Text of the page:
It was knife’s fork tongued tip of two little spikes that made me realise I had a way out. The white plastic handle and a serrated edge added to the reassuring look of being the sharpest thing in the kitchen. A simple matter of going down stairs on yet another sleepless 3am and ending my worries with a two handed stab in to the gut. The knife raised above the head like they used to do in Julius Caesar type films.
But course I am no depressed. Certainly not going to put my brains on the wall with a shot gun. I was 15 under the cloud of an impassable O’level exam at the time I contemplated that knife in a dark kitchen. What stopped me was the fear that it might hurt. I crept back to bed disappointed, relieved and resigned.
It dawned on me that this suicide thing was not that easy to pull off. The only knot I knew to tie was a shoe lace that easily unravelled if you pulled the wrong end. All the hooks in the house were occupied by fans and there was certainly no rope that looked strong enough to hold my weight and let alone kill me. Poison was not even considered. No idea why. May be because there weren’t any bottles clearly labelled with a skull and crossed bones. Our house wasn’t tall enough for a killing fall. Anyway I’m terrified of heights.
In hindsight, I doubt that knife would have killed me. It was a fancy bread knife gifted by an Europe dwelling relative. At the worst it would have injured me quite badly if not for a healthy lack of physical courage. I resigned myself to the inevitable humiliation of failing the exams and a life of shame. Live a recluse in a crumbling old house at the end of a ridiculously long deserted dirt road lined with dead trees. Romesh Gunesekera’s Monkfish Moon and the chapter “Thanikama” in Running in the Family paints crisper images of the specifics better than I can.
I passed the exam. Of the distinctions I got (the coveted “D”s) the one for mathematics was a particularly numbing shock. My only explanation way that the exam that year had been easy. After all the practice questions I used to do were much harder. If I had known how easy it was I wouldn’t have got so worked up or spent all those stressful hours studying or planning my death. A pre-planned universe shattered, blowing up carefully built barriers against life’s possibilities. The experience was traumatic in its own way. I never spoke about it to anyone accept spousal unit.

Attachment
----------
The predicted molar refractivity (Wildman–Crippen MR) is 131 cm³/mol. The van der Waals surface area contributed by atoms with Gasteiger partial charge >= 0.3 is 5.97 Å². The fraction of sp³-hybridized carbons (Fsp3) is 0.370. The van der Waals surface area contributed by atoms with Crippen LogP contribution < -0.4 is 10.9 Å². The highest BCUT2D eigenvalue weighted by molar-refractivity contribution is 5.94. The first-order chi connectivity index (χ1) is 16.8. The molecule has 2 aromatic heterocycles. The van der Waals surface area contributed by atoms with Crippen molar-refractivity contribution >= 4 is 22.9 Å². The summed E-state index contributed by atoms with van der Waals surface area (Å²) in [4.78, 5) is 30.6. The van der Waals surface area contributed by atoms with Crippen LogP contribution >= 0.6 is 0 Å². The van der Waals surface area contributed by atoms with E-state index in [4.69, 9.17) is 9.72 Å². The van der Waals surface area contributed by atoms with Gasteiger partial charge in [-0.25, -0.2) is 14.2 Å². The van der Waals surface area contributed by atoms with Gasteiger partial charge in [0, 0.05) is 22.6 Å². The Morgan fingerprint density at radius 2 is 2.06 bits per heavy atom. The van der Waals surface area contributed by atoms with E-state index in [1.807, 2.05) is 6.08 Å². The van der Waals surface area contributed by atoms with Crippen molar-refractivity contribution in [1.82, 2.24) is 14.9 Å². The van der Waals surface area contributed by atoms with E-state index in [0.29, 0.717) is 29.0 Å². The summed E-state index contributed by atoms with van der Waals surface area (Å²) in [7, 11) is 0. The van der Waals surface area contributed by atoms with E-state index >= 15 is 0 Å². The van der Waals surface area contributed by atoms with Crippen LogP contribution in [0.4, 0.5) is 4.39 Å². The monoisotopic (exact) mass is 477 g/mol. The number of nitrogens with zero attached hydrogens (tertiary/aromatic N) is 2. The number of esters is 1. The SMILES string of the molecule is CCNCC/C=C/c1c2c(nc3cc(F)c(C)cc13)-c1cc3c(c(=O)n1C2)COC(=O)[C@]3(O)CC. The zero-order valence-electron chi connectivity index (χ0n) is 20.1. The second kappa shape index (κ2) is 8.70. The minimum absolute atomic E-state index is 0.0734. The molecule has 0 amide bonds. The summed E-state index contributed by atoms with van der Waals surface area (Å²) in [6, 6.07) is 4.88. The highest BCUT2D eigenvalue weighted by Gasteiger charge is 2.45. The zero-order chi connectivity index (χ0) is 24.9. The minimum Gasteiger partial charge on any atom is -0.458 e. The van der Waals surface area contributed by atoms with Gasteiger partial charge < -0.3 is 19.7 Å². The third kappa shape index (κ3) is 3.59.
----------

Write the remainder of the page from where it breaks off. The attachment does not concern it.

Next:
Yet this so called “trauma” pales in insignificance to the misery I would have caused if I had succeed with that knife. The ripples of unhappiness I could have caused scares me to this day. My death would have had a fatal effect on a frail grand parent. Most certainly devastated my parents at a level too terrible to contemplate. The thought of them grieving is still the most gut churning fear I have about getting snuffed out by a bomb blast or a brakeless speeding bus. In outer ripples of consequences are the people inconvenienced by the obligation to attend the funeral. It won’t be the kind of easy affair where you sit on plastic chairs and chat with people you don’t meet that often. Funerals of young people throw up a stifling exhausting humidity of grief. Thankfully I have so far been spared of them as an adult.
When you are young, quiet and jailer of your emotions it is so dangerously easy to do something stupid. Such as adding to Sri Lanka’s suicide statistics. Cenro as you may have realised is a bit of a flickering low watt bulb in terms of intellect. But I’m thankful I had enough neurones in me not to turn out the lights.
There are many, much brighter than me who were unhappy enough to take the plunge. There are still more who are considering the act. You might know one or more. If you did, what would you do? Here’s a place to start.